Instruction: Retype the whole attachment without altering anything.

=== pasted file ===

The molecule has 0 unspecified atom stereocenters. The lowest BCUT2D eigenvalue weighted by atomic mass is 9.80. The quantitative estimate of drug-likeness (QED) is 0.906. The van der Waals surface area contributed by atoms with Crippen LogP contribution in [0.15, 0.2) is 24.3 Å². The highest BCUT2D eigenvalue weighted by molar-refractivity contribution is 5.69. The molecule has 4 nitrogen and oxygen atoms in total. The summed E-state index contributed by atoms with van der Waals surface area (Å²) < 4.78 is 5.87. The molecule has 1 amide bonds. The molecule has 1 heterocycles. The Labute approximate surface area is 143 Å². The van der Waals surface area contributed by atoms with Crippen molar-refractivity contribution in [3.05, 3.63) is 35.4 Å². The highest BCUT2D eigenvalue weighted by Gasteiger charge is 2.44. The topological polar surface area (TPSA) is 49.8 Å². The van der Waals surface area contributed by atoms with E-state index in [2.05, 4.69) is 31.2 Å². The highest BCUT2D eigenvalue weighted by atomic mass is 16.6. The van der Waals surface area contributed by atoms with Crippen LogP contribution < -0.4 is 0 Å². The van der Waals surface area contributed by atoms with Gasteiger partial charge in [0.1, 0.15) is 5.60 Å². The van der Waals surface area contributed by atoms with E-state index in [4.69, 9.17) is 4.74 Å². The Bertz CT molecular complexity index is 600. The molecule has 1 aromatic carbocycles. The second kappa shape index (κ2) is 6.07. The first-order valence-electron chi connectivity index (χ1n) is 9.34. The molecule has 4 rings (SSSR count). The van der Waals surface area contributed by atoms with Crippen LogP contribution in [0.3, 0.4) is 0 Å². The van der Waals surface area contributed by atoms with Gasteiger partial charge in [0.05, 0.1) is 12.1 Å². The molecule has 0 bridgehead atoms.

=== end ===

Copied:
The molecule has 0 unspecified atom stereocenters. The lowest BCUT2D eigenvalue weighted by atomic mass is 9.80. The quantitative estimate of drug-likeness (QED) is 0.906. The van der Waals surface area contributed by atoms with Crippen LogP contribution in [0.15, 0.2) is 24.3 Å². The highest BCUT2D eigenvalue weighted by molar-refractivity contribution is 5.69. The molecule has 4 nitrogen and oxygen atoms in total. The summed E-state index contributed by atoms with van der Waals surface area (Å²) < 4.78 is 5.87. The molecule has 1 amide bonds. The molecule has 1 heterocycles. The Labute approximate surface area is 143 Å². The van der Waals surface area contributed by atoms with Crippen molar-refractivity contribution in [3.05, 3.63) is 35.4 Å². The highest BCUT2D eigenvalue weighted by Gasteiger charge is 2.44. The topological polar surface area (TPSA) is 49.8 Å². The van der Waals surface area contributed by atoms with E-state index in [2.05, 4.69) is 31.2 Å². The highest BCUT2D eigenvalue weighted by atomic mass is 16.6. The van der Waals surface area contributed by atoms with Crippen LogP contribution < -0.4 is 0 Å². The van der Waals surface area contributed by atoms with Gasteiger partial charge in [0.1, 0.15) is 5.60 Å². The van der Waals surface area contributed by atoms with E-state index in [4.69, 9.17) is 4.74 Å². The Bertz CT molecular complexity index is 600. The molecule has 1 aromatic carbocycles. The second kappa shape index (κ2) is 6.07. The first-order valence-electron chi connectivity index (χ1n) is 9.34. The molecule has 4 rings (SSSR count). The van der Waals surface area contributed by atoms with Crippen LogP contribution in [0.3, 0.4) is 0 Å². The van der Waals surface area contributed by atoms with Gasteiger partial charge in [0.05, 0.1) is 12.1 Å². The molecule has 0 bridgehead atoms.